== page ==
The Recombination Activating Gene products (RAG1 and RAG2) are site-specific DNA recombinases essential for the diversification of Immunoglobulin and T-Cell Receptor loci in jawed vertebrates. Expression of both genes is lymphocyte specific and tightly regulated throughout lymphopoiesis and cell cycle. Both RAG1 and RAG2 deficient animals are devoid of mature B- and T-lymphocytes. In the frame of a project that aim at establishing the contribution of RAG1 and RAG2 genes in vertebrate genome instability, the laboratory had produced mice transgenic for either the RAG1 or the RAG2 gene. The transgenic constructs contain the MHC class I promoter, the Eµ enhancer, either RAG1 or RAG2 coding sequences and the beta-globin termination of transcription signal, to allows ubiquitous over-expression of either RAG1 or RAG2 proteins. In this work, we analyzed three RAG1 and two RAG2 transgenic mouse lines, with the objective of identifying the mice that express ubiquitously a functional transgene. The conduction of this work implied the follow-up of several breedings and the maintenance of each line in a stable colony. The breeding performance and the transgene transmission pattern were recorded, revealing heterogeneity among the five lines. Ubiquitous expression of the RAG genes was confirmed by testing lymphoid and non-lymphoid tissues for the presence of transgene specific mRNAs, revealing again heterogeneity among the five lines. The functionality of the integrated transgene in each line was tested by genetic complementation. To this aim RAG1 and RAG2 transgenic animals were bred with mice bearing a null mutation for the respective endogenous RAG gene (RAG1 or RAG2 knock-out mice, respectively). Backcrossing the transgenic F1 animals with mutant mice allowed the selection of transgenic progenies homozygote for the mutation. These animals served to test the functional complementation of the mutation by the transgene. In a first screen, peripheral blood monocytes were tested by FACS analysis for the presence of B- and T-lymphocytes. This measurement indicated that only one RAG1 and one RAG2 transgenic line carried a functional transgene able to partially rescue lymphopoiesis. Further analysis of the number and nature of the lymphocyte subsets in the primary and peripheral lymphoid organs confirmed accumulation of precursors and production of limited number of mature B- and T-cells. Strikingly, despite obvious lymphopenia, serum immunoglobulin levels were elevated. Moreover, these animals displayed alopecia and colitis, evoking pathologies associated with deregulated lymphocyte activation. The finding that only two out of the five mouse lines we analyzed carried a functional transgene, together with earlier studies in the laboratory revealing that two RAG2 transgenic founders died prematurely as well as their progeny, strongly suggest that the transgenes are toxic, at some level that remain to be defined. Consistent with this hypothesis, we show that B- and T-lymphocyte progenitor numbers are reduced by half in RAG competent animals when these carry the functional RAG1 and RAG2 transgenes. Finally, lymphopenia due to impaired RAG activity associates with various autoimmune and immunopathologies defining the Omenn syndrome in humans. Our analyses suggest that mice transgenic for the RAG gene (on an endogenous RAG KO genetic background) may serve as an experimental model for this rare but dramatic condition. Future work will formally test this hypothesis.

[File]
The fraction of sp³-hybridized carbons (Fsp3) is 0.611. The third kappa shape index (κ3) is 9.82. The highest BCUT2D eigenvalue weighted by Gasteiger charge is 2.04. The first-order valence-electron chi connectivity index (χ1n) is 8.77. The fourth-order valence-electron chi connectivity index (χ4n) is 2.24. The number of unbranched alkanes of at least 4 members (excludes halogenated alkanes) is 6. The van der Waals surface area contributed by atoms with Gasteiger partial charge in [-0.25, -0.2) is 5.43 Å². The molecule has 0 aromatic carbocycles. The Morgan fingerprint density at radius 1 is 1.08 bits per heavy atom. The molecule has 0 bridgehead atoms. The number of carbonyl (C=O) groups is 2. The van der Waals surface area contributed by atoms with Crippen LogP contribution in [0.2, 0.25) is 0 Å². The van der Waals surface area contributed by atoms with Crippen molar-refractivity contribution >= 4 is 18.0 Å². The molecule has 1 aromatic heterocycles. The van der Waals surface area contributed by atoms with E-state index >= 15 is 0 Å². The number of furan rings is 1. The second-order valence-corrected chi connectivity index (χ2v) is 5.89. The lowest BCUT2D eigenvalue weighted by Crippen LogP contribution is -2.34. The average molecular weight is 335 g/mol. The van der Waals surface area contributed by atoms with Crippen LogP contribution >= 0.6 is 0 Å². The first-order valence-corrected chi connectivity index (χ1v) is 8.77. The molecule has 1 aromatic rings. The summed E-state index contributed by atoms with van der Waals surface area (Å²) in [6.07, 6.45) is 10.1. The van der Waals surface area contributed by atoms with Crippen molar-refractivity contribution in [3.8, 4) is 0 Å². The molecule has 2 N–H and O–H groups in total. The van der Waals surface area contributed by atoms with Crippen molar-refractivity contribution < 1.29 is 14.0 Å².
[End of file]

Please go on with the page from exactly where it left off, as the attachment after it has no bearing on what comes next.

|Qualification||Master of Science|
|Award date||1 Dec 2006|
|Publication status||Published - Dec 2006|